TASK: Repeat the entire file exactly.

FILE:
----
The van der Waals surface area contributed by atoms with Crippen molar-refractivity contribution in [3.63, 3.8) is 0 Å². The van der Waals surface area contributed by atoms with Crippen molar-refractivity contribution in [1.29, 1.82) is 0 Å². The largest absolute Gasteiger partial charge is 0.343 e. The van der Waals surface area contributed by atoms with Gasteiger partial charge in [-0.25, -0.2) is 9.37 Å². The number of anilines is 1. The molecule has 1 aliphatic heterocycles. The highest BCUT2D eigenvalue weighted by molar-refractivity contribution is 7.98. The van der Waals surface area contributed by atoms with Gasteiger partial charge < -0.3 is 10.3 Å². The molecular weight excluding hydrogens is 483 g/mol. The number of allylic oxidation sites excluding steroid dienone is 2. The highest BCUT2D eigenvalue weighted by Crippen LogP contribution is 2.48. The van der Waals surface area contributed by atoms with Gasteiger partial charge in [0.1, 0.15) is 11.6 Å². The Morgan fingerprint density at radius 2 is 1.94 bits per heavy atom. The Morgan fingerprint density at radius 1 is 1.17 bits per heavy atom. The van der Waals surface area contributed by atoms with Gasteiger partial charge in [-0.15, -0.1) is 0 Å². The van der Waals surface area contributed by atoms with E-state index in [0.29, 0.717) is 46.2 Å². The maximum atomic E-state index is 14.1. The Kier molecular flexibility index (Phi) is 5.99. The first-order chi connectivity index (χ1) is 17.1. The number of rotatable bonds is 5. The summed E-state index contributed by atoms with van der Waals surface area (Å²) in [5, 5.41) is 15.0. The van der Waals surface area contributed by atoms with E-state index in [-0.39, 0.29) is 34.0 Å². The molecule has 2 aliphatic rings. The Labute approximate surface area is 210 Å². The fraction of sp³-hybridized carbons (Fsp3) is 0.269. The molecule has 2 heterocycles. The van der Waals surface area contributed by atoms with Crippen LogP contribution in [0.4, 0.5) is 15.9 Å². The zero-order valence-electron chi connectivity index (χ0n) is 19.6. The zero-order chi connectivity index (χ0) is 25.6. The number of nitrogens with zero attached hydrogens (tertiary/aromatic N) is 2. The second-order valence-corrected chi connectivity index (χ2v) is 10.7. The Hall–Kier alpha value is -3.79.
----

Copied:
The van der Waals surface area contributed by atoms with Crippen molar-refractivity contribution in [3.63, 3.8) is 0 Å². The van der Waals surface area contributed by atoms with Crippen molar-refractivity contribution in [1.29, 1.82) is 0 Å². The largest absolute Gasteiger partial charge is 0.343 e. The van der Waals surface area contributed by atoms with Gasteiger partial charge in [-0.25, -0.2) is 9.37 Å². The number of anilines is 1. The molecule has 1 aliphatic heterocycles. The highest BCUT2D eigenvalue weighted by molar-refractivity contribution is 7.98. The van der Waals surface area contributed by atoms with Gasteiger partial charge < -0.3 is 10.3 Å². The molecular weight excluding hydrogens is 483 g/mol. The number of allylic oxidation sites excluding steroid dienone is 2. The highest BCUT2D eigenvalue weighted by Crippen LogP contribution is 2.48. The van der Waals surface area contributed by atoms with Gasteiger partial charge in [0.1, 0.15) is 11.6 Å². The Morgan fingerprint density at radius 2 is 1.94 bits per heavy atom. The Morgan fingerprint density at radius 1 is 1.17 bits per heavy atom. The van der Waals surface area contributed by atoms with Gasteiger partial charge in [-0.15, -0.1) is 0 Å². The van der Waals surface area contributed by atoms with E-state index in [0.29, 0.717) is 46.2 Å². The maximum atomic E-state index is 14.1. The Kier molecular flexibility index (Phi) is 5.99. The first-order chi connectivity index (χ1) is 17.1. The number of rotatable bonds is 5. The summed E-state index contributed by atoms with van der Waals surface area (Å²) in [5, 5.41) is 15.0. The van der Waals surface area contributed by atoms with E-state index in [-0.39, 0.29) is 34.0 Å². The molecule has 2 aliphatic rings. The Labute approximate surface area is 210 Å². The fraction of sp³-hybridized carbons (Fsp3) is 0.269. The molecule has 2 heterocycles. The van der Waals surface area contributed by atoms with Crippen LogP contribution in [0.4, 0.5) is 15.9 Å². The zero-order valence-electron chi connectivity index (χ0n) is 19.6. The zero-order chi connectivity index (χ0) is 25.6. The number of nitrogens with zero attached hydrogens (tertiary/aromatic N) is 2. The second-order valence-corrected chi connectivity index (χ2v) is 10.7. The Hall–Kier alpha value is -3.79.